Likelihood and consequence are not the only factors that will lead us to take action. We also need to consider how quickly a risk might change from being manageable to being a problem. Or your priorities might change in response to changed circumstances or people, thus elevating or lowering the risk rating. Or you may have controls in place but are not comfortable that they are working to address the risk as you expect.
The risk rating is just one factor to consider when looking at how well a risk is being managed.
5. – Risk management is dynamic
Most compliance/accreditation standards require risk profiles, risk registers and risk appetite statements to be reviewed at least annually, so I often see ‘risk’ as an agenda item once a year on the Board calendar.
However, your risk/uncertainty will change all the time in response to changes in your environment, so leaving a review of risks to an annual process means you’re not getting value from the risk management process and potentially missing opportunities to strengthen your organisational resilience.
One way to move away from compliance focused risk management is to integrate risk into existing processes and practices. For example, having your strategic level risk statements and risk appetite statements attached to Board, Committee &/or Executive papers ensures that they are front of mind. Attaching them to Business Cases or referencing them when noting new opportunities/issues prompts directors to seek alignment to what we are trying to achieve.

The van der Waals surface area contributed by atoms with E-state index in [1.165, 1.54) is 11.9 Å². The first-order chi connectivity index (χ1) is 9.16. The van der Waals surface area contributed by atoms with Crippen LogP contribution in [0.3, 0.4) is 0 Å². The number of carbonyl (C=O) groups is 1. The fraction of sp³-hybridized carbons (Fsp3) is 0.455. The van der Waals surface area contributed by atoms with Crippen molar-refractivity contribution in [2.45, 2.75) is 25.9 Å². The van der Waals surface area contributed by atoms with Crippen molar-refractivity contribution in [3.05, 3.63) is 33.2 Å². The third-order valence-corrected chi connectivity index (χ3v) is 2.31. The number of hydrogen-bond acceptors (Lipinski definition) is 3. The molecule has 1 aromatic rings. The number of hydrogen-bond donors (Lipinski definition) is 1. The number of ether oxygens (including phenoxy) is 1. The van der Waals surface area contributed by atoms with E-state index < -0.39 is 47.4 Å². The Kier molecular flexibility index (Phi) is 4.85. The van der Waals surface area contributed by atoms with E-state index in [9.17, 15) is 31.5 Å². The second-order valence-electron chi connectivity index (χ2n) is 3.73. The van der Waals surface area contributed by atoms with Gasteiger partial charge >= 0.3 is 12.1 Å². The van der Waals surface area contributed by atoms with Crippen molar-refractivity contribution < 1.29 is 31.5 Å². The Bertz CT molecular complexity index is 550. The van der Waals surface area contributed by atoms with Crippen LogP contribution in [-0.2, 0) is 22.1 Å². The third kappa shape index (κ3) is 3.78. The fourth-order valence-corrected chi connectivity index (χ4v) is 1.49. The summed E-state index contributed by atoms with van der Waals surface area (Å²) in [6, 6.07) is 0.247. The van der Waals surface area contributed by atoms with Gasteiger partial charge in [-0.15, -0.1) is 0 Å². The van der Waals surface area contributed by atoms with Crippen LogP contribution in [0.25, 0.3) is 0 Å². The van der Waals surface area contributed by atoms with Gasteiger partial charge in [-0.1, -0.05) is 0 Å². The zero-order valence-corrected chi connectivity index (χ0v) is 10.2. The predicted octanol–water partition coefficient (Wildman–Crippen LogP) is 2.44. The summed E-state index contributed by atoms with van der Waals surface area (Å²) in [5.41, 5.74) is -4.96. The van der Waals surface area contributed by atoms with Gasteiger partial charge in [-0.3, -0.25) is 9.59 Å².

Having some agreed question sets that give directors confidence or a green light to challenge in the board room is another way to integrate risk thinking into your usual practice. For example, adding 5 minutes to the end of the agenda to ask – what’s changed in the global, national, local environment that might create uncertainty for us? What’s changed within our organisation that might create uncertainty in other areas of the business or with our partners? That way, if new things are identified, they can be captured and managed early.
We come to the board table as individuals to make collective decisions in the best interest of the organisation. Identifying and managing risk is a critical part of our responsibilities and its worth taking the time to strengthen practices and get value from the process.
This article was first published in the 2022 Better Boards Conference Magazine.
How I Learnt to Stop Worrying and Love the Risk
Exploring Risk & Compliance in the NFP Boardroom
Compliance and Creativity: the strategic obligations of directors